How to Make Cake Flour

Homemade Cake FlourOnce upon a time I used to bake my cakes with all-purpose flour because I didn’t ever know that cake flour in a recipe was something I should REALLY be using.  Then one day I saw packaged cake flour next to the all-purpose flour at the grocery store and bought a bag for the next time I baked a cake.  And guess what?  It made a world of difference.  My cake tasted the same but the texture was soft and delicious, lighter and more delicate ~ not as airy as boxed cake mixes, which I’m not fond of, and definitely not as dense as a cake made with all-purpose flour, which I had grown accustomed to liking ~ but somewhere in between the two.

It makes light, fluffy muffins, too.  Just substitute cake flour for all-purpose flour.

After I discovered the difference cake flour can make, though, I never seemed to have it on hand for spontaneous cake baking.  So after a bit of researching I learned how to make my own.  Using only two common kitchen ingredients I can bake a cake at the drop of a hat!  Anytime I want!  No pre-planning!  You can, too.  Here’s how:

How to Make Cake Flour

How to Make Cake Flour

Ingredients

  • 1 cup {or more} all-purpose flour
  • 2 tablespoons {or more} cornstarch

Directions

  1. Measure out the amount of all-purpose flour needed for your recipe and place it in a bowl {or make more, see note below}.
  2. For every cup of flour you added, remove 2 tablespoons of flour and return it to your flour container.
  3. Now add 2 tablespoons cornstarch replacing each of the 2 tablespoons of flour removed.
  4. Sift 5 times.
  5. Always measure the flour that's needed for a recipe after it's sifted.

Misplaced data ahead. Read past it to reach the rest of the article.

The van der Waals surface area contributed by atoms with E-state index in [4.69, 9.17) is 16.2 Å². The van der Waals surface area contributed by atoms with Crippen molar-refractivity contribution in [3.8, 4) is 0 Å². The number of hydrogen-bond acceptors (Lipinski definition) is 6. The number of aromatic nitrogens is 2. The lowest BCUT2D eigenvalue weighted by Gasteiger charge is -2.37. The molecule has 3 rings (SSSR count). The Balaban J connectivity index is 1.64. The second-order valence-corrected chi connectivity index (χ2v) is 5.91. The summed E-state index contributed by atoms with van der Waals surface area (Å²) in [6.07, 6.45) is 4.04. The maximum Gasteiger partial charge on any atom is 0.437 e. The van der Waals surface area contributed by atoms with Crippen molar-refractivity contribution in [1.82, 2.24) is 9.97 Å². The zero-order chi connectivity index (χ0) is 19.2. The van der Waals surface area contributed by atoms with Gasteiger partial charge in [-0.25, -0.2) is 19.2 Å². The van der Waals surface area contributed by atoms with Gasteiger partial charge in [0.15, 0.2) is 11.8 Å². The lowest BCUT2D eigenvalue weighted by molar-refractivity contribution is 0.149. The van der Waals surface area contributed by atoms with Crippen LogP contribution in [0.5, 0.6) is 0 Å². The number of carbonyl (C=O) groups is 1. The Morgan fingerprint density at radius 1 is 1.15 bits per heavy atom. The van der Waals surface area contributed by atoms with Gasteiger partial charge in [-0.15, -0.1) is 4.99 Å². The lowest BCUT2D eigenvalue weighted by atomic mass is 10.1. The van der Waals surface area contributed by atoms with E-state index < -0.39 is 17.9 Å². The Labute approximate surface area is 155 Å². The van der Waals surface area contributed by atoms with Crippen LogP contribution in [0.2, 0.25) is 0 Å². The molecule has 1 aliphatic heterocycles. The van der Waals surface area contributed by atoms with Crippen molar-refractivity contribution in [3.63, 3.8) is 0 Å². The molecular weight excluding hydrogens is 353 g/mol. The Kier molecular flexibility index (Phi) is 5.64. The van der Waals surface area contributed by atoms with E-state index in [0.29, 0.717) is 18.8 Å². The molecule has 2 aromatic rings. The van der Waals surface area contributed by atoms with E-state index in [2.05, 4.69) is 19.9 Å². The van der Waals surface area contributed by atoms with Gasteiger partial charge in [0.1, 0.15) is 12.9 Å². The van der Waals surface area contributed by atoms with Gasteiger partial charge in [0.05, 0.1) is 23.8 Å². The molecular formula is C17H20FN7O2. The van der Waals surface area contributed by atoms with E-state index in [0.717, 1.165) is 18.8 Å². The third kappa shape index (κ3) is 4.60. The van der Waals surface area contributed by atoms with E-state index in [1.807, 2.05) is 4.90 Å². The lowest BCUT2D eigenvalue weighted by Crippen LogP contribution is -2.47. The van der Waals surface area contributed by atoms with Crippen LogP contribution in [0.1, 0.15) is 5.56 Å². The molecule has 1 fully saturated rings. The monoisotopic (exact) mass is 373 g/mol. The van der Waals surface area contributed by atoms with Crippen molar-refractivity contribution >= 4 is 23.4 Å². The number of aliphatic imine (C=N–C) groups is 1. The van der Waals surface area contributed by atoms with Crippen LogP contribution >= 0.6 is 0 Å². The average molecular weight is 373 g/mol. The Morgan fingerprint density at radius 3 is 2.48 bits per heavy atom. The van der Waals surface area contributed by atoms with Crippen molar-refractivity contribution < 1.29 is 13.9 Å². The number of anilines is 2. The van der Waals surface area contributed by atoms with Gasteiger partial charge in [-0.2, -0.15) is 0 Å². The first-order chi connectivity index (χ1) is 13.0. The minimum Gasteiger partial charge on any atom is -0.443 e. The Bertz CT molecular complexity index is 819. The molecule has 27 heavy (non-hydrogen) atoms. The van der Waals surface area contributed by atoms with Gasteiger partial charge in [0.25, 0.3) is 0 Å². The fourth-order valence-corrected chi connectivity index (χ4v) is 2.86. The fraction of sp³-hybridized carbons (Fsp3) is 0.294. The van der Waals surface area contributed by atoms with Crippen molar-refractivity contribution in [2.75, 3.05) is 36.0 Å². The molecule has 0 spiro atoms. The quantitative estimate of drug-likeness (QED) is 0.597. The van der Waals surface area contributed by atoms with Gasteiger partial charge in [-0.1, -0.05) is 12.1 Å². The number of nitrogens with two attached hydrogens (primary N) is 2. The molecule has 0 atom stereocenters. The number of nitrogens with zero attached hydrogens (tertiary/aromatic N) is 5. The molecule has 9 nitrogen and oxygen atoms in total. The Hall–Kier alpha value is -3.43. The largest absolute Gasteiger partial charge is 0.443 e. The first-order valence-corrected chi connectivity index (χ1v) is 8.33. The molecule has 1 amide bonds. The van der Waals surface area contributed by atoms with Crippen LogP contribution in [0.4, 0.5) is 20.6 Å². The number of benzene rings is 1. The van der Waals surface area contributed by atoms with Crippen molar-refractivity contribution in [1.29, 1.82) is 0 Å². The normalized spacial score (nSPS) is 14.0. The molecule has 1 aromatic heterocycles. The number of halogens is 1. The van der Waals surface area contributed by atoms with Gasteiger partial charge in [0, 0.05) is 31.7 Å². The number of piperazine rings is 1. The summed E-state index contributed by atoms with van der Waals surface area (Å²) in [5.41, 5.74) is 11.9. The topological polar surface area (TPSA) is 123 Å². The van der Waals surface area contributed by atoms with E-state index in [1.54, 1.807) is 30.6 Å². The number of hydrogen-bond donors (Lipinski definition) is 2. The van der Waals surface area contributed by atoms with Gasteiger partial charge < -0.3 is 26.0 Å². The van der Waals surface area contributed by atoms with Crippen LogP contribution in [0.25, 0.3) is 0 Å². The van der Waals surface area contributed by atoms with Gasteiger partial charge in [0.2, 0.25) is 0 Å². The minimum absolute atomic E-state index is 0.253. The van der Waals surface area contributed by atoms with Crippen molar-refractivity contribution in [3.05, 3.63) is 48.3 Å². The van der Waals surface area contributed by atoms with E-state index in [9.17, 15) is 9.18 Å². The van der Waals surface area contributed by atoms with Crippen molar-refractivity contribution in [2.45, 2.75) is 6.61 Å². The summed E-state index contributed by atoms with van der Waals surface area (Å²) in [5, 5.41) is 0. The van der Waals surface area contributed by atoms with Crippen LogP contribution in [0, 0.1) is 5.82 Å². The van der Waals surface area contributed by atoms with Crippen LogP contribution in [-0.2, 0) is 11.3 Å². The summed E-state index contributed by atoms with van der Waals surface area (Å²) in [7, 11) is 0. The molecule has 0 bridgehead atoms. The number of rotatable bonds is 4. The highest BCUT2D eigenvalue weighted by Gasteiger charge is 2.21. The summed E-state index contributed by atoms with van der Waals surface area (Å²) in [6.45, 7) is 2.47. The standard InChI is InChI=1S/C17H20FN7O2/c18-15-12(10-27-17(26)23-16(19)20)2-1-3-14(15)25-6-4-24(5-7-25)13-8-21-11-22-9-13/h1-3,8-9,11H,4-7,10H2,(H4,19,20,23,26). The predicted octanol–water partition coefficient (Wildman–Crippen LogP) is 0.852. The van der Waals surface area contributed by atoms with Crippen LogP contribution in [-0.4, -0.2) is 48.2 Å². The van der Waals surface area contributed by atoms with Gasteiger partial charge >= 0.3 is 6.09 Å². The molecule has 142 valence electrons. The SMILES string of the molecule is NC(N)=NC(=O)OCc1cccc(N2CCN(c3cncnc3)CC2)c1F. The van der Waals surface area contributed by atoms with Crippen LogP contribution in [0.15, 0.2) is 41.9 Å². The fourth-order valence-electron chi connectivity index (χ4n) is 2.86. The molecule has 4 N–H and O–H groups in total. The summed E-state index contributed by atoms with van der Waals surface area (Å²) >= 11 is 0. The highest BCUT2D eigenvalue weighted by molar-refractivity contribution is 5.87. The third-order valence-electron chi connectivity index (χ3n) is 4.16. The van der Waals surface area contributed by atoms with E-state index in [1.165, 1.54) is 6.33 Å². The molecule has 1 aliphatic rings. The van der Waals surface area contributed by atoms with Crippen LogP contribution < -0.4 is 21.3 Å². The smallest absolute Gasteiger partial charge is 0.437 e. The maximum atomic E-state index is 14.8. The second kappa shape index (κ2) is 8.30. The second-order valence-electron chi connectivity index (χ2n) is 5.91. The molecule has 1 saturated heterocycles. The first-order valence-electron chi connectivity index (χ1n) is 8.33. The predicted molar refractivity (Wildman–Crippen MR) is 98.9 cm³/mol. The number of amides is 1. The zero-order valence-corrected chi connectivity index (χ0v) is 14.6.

Notes

You can make cake flour for a specific recipe or make larger quantities and store it in a ziploc bag or container.

http://www.abrightandbeautifullife.com/make-cake-flour/

Cake Flour Collage

Cake Flour Collage 2

Make sure to sift 5 times so the mixture is well incorporated and the flour aerated so it’s soft-as-silk.  {Isn’t there a brand of cake flour that’s actually named that?}  It’s true ~ you won’t believe how silky your cake flour will be.

Happy “Lighter” Baking!

This recipe was featured on:
Mandy’s Recipe Box
http://www.abrightandbeautifullife.com/make-cake-flour/

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8 Responses to How to Make Cake Flour

  1. Kay June 11, 2014 at 4:49 pm #

    So good to know this Lori! There have been times when I didn’t have enough cake flour …. drove to the grocery store to get more. I will definitely be making this.

  2. Michelle June 12, 2014 at 9:36 am #

    Thanks for sharing, I’ve always wondered about this!

  3. Angelina June 13, 2014 at 11:04 am #

    Am I correct in thinking if I need 4 cups of flour I’d take out 8 T. and insert 8 T. cornstarch.

    • Lori June 16, 2014 at 10:33 am #

      Yes, Angelina. Remove 2 tablespoons of flour for each cup added and replace it with 2 tablespoons of cornstarch.

  4. Elizabeth June 18, 2014 at 1:31 pm #

    Thanks for sharing! I tried this before without success but only in one recipe, so it is quite possible it was the recipe. Do you think after storing you should re-sift? I was just wondering!! Thanks for sharing. Cake flour is expensive!!

    • Lori June 18, 2014 at 2:15 pm #

      Hmm. I’ve never thought of resifting. I guess if it’s been sitting for quite a while it wouldn’t hurt. I haven’t resifted the extra flour I keep around but maybe I will next time because I don’t use it very often. Thanks for the tip.

  5. Vickie February 15, 2015 at 7:32 pm #

    Couldn’t you just add the 2 T of cornstarch to the measuring cup and then fill the rest of the way w/ flour? It seems that would eliminate a step. I like things to be simple as possible! Also, I wonder if you could use unbleached flour? Do you think it would work as well? Thanks for your site!

    • Lori February 16, 2015 at 9:14 am #

      Vickie ~ you’re a genius and I’m thinking, “why didn’t I think of that?” Of course you could and that’s what I’m going to do from now on. Yes, you can use unbleached all-purpose flour. That’s what I use.

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